- The Washington Times - Monday, March 7, 2011

A top Federal Reserve official on Monday said the central bank should react if oil prices soar as high as $150 a barrel because prices that high could throw the economy back into recession.

Meanwhile, the White House is considering releasing oil from the Strategic Petroleum Reserve to curb the rapid rise in prices since unrest broke out in the Middle East last month. Within weeks, the price of premium crude has jumped from near $90 to more than $106 per barrel in New York trading Monday.

Although both moves are aimed at easing public consternation over the run-up of prices at the pump to more than $3.50 a gallon on average for regular gasoline, they also likely would rile conservatives in Congress.

The strategic reserve has been tapped only during emergencies, such as the Persian Gulf War, while critics say further easing by the Fed would only stoke oil-fed inflation while doing little to help the economy.

Divisions have emerged on the Federal Reserve Board over what to do, but many members appear to side with Chairman Ben S. Bernanke, who hinted in testimony last week that the central bank might react if oil prices go too high.

Gas prices are posted Monday in Santa Cruz, Calif. Pump prices have jumped an average of 39 cents per gallon since the Libyan uprising began in mid-February, forcing motorists to pay an additional $146 million per day for the same amount of fuel. (Associated Press)
Gas prices are posted Monday in Santa Cruz, Calif. Pump prices have ... more >

Dennis P. Lockhart, president of the Federal Reserve Bank of Atlanta, for the first time Monday spelled out what level of oil prices might trigger Fed action, pinpointing the record level around $150 set in 2008. Many economists say those oil prices, along with $4-per-gallon gas, helped throw the economy into a recession.

“I think at the $120 range — it’s a manageable level,” Mr. Lockhart told the National Association of Business Economists.

“Around $150 it becomes a much more serious concern,” he said. “If it plays through to the broad economy in a way that portends a recession, I would take a position we would respond with more accommodation.”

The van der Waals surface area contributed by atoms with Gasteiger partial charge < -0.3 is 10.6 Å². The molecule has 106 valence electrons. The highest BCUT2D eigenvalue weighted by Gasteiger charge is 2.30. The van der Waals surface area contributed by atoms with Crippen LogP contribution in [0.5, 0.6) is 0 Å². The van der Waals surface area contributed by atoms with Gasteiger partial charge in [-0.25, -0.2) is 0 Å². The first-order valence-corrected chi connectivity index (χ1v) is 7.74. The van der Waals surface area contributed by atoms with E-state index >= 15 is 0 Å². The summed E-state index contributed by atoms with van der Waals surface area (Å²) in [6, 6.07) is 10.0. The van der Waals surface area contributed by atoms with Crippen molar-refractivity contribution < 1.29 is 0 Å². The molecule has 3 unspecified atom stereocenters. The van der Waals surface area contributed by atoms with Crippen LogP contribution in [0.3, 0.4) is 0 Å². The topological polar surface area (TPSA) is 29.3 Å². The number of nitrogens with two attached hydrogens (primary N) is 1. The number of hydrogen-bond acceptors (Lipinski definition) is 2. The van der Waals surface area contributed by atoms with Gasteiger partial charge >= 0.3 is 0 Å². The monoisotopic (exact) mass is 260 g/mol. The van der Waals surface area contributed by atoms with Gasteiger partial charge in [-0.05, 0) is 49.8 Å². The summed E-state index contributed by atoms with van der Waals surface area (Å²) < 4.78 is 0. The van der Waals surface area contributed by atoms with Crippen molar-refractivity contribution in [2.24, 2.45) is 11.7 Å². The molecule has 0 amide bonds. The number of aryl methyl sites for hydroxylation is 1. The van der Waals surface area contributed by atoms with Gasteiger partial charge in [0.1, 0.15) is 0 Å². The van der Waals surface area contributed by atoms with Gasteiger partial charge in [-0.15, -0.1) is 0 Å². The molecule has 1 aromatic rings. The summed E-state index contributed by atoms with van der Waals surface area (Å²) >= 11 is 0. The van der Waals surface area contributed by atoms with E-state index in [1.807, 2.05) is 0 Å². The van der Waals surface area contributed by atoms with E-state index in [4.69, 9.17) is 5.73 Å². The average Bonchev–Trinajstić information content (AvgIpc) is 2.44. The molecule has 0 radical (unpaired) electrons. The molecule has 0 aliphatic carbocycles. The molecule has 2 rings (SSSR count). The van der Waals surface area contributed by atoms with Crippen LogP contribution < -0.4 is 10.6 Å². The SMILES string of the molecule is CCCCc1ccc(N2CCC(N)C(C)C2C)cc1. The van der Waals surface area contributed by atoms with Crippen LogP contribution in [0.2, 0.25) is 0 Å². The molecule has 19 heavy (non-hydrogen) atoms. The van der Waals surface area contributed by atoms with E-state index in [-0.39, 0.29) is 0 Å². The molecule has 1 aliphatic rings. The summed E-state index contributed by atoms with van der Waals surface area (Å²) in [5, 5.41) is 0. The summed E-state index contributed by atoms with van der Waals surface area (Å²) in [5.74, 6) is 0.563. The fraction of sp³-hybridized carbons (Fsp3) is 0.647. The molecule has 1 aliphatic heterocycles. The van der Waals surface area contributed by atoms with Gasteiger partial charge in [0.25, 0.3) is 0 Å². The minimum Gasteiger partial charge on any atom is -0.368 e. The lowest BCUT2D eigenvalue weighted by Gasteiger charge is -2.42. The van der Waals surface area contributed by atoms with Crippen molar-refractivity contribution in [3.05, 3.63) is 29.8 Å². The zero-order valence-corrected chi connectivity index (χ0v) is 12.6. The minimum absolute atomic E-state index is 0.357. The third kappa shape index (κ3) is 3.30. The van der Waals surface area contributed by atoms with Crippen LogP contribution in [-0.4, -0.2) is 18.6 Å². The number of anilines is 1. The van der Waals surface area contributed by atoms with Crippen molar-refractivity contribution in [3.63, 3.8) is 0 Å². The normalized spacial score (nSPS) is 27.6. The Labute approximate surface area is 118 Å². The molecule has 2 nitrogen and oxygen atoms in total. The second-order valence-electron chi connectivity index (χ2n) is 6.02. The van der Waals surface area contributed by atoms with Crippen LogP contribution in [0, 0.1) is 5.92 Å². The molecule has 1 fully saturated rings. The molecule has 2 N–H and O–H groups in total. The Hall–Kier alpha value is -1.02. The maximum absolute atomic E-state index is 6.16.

Despite widespread worries that the Fed could stoke inflation by accommodating high oil prices, Mr. Lockhart said inflation is not a problem, especially because wage gains — the biggest cost for most businesses — remain anemic.

That means there’s little risk of a spiral of higher wages chasing prices higher to double-digit levels as occurred after an oil-price spike in the 1970s.

Not all Fed officials agree with that point.

Richard W. Fisher, president of the Federal Reserve Bank of Dallas, on Monday said he worries that the Fed’s loose money policies will set inflation loose and prove counterproductive.

He might oppose any further easing by the Fed through its program of purchasing U.S. Treasury debt to try to lower long-term interest rates.

Conservatives in Congress have rallied around inflation hawks such as Mr. Fisher, who is a voting member of the Fed’s 12-member rate-setting committee this year, while Mr. Lockhart is not.

But Mr. Lockhart’s more dovish statement on oil prices closely tracks what many private analysts say: The economy can withstand higher prices up to a point. But any move by oil over $150 per barrel and gas prices more than $4 per gallon could pose a crushing blow to strapped consumers and the economy overall.

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